Never before has the fate of a tennis tournament been so debated and dissected. While the French Open quickly moved its date to late September and Indian Wells, Miami and Wimbledon were canceled, the US Open has taken its time. As New York became a hotspot for the pandemic and massive protests for racial justice were less explosive, the Open pondered its fate.
Amid unprecedented, often mind-boggling developments, USTA officials have maintained a certain passionate, almost warrior-like desire to stage the event. And they have had unwavering clarity. Three considerations were in play: everyone’s health, the good of the game and money.
While the USTA implemented stunning cutbacks and huge layoffs, in which 130 people lost their jobs, it was clear they really wanted to have an Open.
Playing it in Florida at the USTA’s National Campus was briefly seen as a option. A more appealing alternative was staging the Open in the Slam-ready Indian Wells in November. The idea struck a chord – but not for long. Tournament owner Larry Ellison was wary about hosting tennis in a world without a COVID-19 vaccine.
Then the USTA’s focus returned to having the Open as originally scheduled in New York. Okay, Roger Federer, announced he wouldn’t play until 2021, and defending champion Rafa Nadal voiced doubts on even having a 2020 season. As for the US Open, earlier this week he said, “It’s not an ideal situation…If you ask me if I want to travel today to New York…I will say no, I will not. In a couple of months…hopefully, it’s going to improve.”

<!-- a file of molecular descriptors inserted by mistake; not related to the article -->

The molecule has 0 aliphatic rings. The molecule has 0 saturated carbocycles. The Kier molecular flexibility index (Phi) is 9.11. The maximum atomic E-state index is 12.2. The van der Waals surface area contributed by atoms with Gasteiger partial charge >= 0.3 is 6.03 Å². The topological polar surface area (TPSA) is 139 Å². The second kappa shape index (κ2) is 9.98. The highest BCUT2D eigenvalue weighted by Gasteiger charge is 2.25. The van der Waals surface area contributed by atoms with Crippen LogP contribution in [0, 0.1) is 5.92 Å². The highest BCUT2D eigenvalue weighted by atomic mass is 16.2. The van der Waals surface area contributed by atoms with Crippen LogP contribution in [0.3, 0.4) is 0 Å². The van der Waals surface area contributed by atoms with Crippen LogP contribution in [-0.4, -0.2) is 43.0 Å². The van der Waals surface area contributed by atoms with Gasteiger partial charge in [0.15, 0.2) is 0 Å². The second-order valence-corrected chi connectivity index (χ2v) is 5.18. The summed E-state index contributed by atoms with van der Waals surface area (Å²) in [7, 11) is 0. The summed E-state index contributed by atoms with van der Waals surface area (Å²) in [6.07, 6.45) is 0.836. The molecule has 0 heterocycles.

Still there were optimists who noted that the Billie Jean King Tennis Center was no longer being used as a medical site, COVID-19 in New York was curving down and the most intense protests were receding.
The USTA spelled out strong protocols for a safe tournament. In some ways this Open would be closed and played in a bubble. There would be no fans, no qualifying tourney, no group locker rooms, no kid ball persons and no “Your-wish-my-lord-is-my-command” entourages. The doubles draw would be smaller and players from Europe would fly in on charters and get special treatment from authorities. But they would have to quarantine in less than glamorous airport hotels and be tested frequently and quarantine again when they return to Europe.
This would be in marked contrast to an exhibition Novak Djokovic hosted this weekend in Serbia. The small event drew a tightly-packed crowd with few masks who came to see Dominic Thiem, Alexander Zverev, Grigor Dimitrov and Jelena Jankovic.
Djokovic, who said he would be reluctant to get a COVID-19 vaccine, even if one is created, is often incredibly conscious of health issues. But he asserted, “You can criticize us and say this is maybe dangerous. But it’s not up to me to make the calls about what is right or wrong for health. We are doing what the Serbian government is telling us. Hopefully, we soon will get back on tour collectively. Of course, lives have been lost and that’s horrible to see, in the region and worldwide. But life goes on, and we as athletes are looking forward to competing.”
But probably not in New York. He bristled at the USTA’s guidelines for a COVID-sensitive Open. He said, “The rules they told us we would have to respect…to play at all – they are extreme. We would not have access to Manhattan, we would have to sleep in hotels at the airport, to be tested twice or three times per week. Also, we could bring [only] one person to the club, which is really impossible.”